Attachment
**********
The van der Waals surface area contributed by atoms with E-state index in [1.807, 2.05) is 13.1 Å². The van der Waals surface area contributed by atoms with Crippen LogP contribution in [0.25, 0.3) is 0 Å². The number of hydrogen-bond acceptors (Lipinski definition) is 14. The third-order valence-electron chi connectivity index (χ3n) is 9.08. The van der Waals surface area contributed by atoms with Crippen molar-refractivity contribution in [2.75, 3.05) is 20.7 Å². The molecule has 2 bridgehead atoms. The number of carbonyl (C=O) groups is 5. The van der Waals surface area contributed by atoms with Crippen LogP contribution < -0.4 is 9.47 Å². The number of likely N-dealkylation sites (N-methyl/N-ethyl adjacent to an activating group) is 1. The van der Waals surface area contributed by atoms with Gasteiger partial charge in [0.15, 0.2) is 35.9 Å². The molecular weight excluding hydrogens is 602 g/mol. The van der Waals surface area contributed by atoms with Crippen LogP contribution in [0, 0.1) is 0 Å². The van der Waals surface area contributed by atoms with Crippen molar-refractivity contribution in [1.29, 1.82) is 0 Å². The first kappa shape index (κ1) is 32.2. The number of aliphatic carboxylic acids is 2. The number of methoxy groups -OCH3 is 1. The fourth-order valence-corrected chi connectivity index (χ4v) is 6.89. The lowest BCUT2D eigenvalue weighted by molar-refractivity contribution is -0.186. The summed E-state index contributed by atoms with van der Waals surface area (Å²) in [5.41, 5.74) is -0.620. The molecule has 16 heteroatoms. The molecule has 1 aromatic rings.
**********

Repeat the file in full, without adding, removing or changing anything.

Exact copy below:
The van der Waals surface area contributed by atoms with E-state index in [1.807, 2.05) is 13.1 Å². The van der Waals surface area contributed by atoms with Crippen LogP contribution in [0.25, 0.3) is 0 Å². The number of hydrogen-bond acceptors (Lipinski definition) is 14. The third-order valence-electron chi connectivity index (χ3n) is 9.08. The van der Waals surface area contributed by atoms with Crippen molar-refractivity contribution in [2.75, 3.05) is 20.7 Å². The molecule has 2 bridgehead atoms. The number of carbonyl (C=O) groups is 5. The van der Waals surface area contributed by atoms with Crippen LogP contribution < -0.4 is 9.47 Å². The number of likely N-dealkylation sites (N-methyl/N-ethyl adjacent to an activating group) is 1. The van der Waals surface area contributed by atoms with Gasteiger partial charge in [0.15, 0.2) is 35.9 Å². The molecular weight excluding hydrogens is 602 g/mol. The van der Waals surface area contributed by atoms with Crippen LogP contribution in [0, 0.1) is 0 Å². The van der Waals surface area contributed by atoms with Crippen molar-refractivity contribution in [1.29, 1.82) is 0 Å². The first kappa shape index (κ1) is 32.2. The number of aliphatic carboxylic acids is 2. The number of methoxy groups -OCH3 is 1. The fourth-order valence-corrected chi connectivity index (χ4v) is 6.89. The lowest BCUT2D eigenvalue weighted by molar-refractivity contribution is -0.186. The summed E-state index contributed by atoms with van der Waals surface area (Å²) in [5.41, 5.74) is -0.620. The molecule has 16 heteroatoms. The molecule has 1 aromatic rings.